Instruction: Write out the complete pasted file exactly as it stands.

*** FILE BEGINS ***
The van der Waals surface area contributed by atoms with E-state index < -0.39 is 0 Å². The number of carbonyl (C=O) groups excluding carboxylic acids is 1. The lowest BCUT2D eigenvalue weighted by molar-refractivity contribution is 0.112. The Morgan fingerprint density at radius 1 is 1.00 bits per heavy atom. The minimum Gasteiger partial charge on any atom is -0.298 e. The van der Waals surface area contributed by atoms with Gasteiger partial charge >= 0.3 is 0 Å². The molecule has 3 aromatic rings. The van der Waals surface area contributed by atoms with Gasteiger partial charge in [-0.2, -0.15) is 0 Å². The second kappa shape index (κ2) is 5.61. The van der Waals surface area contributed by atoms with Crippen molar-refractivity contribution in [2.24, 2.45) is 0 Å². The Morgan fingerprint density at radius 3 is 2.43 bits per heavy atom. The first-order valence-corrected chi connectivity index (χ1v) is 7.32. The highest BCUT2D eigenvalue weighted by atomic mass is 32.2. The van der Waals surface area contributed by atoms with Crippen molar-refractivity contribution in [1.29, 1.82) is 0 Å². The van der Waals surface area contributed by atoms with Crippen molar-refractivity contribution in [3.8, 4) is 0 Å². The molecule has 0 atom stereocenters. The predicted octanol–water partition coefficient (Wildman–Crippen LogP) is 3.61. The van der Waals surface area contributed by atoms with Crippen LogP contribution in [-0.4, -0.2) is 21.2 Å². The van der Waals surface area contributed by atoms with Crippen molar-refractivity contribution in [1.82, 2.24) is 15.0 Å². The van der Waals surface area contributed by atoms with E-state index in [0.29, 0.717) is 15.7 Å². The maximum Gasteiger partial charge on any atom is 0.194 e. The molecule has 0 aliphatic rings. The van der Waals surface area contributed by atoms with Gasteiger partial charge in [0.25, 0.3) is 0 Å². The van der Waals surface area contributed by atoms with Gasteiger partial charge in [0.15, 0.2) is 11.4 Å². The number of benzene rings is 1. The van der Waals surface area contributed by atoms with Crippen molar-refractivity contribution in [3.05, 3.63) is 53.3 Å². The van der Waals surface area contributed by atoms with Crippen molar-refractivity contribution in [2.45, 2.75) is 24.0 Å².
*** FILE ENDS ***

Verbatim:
The van der Waals surface area contributed by atoms with E-state index < -0.39 is 0 Å². The number of carbonyl (C=O) groups excluding carboxylic acids is 1. The lowest BCUT2D eigenvalue weighted by molar-refractivity contribution is 0.112. The Morgan fingerprint density at radius 1 is 1.00 bits per heavy atom. The minimum Gasteiger partial charge on any atom is -0.298 e. The van der Waals surface area contributed by atoms with Gasteiger partial charge >= 0.3 is 0 Å². The molecule has 3 aromatic rings. The van der Waals surface area contributed by atoms with Gasteiger partial charge in [-0.2, -0.15) is 0 Å². The second kappa shape index (κ2) is 5.61. The van der Waals surface area contributed by atoms with Crippen molar-refractivity contribution in [2.24, 2.45) is 0 Å². The Morgan fingerprint density at radius 3 is 2.43 bits per heavy atom. The first-order valence-corrected chi connectivity index (χ1v) is 7.32. The highest BCUT2D eigenvalue weighted by atomic mass is 32.2. The van der Waals surface area contributed by atoms with Crippen molar-refractivity contribution in [1.29, 1.82) is 0 Å². The van der Waals surface area contributed by atoms with Crippen molar-refractivity contribution in [3.8, 4) is 0 Å². The molecule has 0 atom stereocenters. The predicted octanol–water partition coefficient (Wildman–Crippen LogP) is 3.61. The van der Waals surface area contributed by atoms with Crippen LogP contribution in [-0.4, -0.2) is 21.2 Å². The van der Waals surface area contributed by atoms with Crippen molar-refractivity contribution in [1.82, 2.24) is 15.0 Å². The van der Waals surface area contributed by atoms with E-state index in [0.29, 0.717) is 15.7 Å². The maximum Gasteiger partial charge on any atom is 0.194 e. The molecule has 0 aliphatic rings. The van der Waals surface area contributed by atoms with Gasteiger partial charge in [0.25, 0.3) is 0 Å². The van der Waals surface area contributed by atoms with Gasteiger partial charge in [0.15, 0.2) is 11.4 Å². The number of benzene rings is 1. The van der Waals surface area contributed by atoms with Crippen molar-refractivity contribution in [3.05, 3.63) is 53.3 Å². The van der Waals surface area contributed by atoms with Crippen molar-refractivity contribution in [2.45, 2.75) is 24.0 Å².